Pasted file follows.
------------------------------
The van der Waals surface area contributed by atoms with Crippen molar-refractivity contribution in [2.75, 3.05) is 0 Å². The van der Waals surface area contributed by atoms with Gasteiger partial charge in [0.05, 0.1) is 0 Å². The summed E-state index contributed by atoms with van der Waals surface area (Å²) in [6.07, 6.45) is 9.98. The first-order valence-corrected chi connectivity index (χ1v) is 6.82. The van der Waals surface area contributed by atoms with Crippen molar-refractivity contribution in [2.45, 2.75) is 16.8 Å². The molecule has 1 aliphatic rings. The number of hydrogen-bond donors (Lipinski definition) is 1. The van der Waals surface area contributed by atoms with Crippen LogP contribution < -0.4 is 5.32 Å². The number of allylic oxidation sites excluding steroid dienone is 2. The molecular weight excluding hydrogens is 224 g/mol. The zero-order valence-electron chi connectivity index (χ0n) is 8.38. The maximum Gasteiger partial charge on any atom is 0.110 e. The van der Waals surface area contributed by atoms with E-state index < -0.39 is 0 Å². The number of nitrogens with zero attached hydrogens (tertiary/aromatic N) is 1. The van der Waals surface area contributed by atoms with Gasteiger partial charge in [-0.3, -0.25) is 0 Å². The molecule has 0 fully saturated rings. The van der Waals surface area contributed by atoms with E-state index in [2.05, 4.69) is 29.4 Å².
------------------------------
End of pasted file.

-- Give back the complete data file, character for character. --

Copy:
The van der Waals surface area contributed by atoms with Crippen molar-refractivity contribution in [2.75, 3.05) is 0 Å². The van der Waals surface area contributed by atoms with Gasteiger partial charge in [0.05, 0.1) is 0 Å². The summed E-state index contributed by atoms with van der Waals surface area (Å²) in [6.07, 6.45) is 9.98. The first-order valence-corrected chi connectivity index (χ1v) is 6.82. The van der Waals surface area contributed by atoms with Crippen molar-refractivity contribution in [2.45, 2.75) is 16.8 Å². The molecule has 1 aliphatic rings. The number of hydrogen-bond donors (Lipinski definition) is 1. The van der Waals surface area contributed by atoms with Crippen LogP contribution < -0.4 is 5.32 Å². The number of allylic oxidation sites excluding steroid dienone is 2. The molecular weight excluding hydrogens is 224 g/mol. The zero-order valence-electron chi connectivity index (χ0n) is 8.38. The maximum Gasteiger partial charge on any atom is 0.110 e. The van der Waals surface area contributed by atoms with E-state index < -0.39 is 0 Å². The number of nitrogens with zero attached hydrogens (tertiary/aromatic N) is 1. The van der Waals surface area contributed by atoms with Gasteiger partial charge in [-0.3, -0.25) is 0 Å². The molecule has 0 fully saturated rings. The van der Waals surface area contributed by atoms with E-state index in [2.05, 4.69) is 29.4 Å².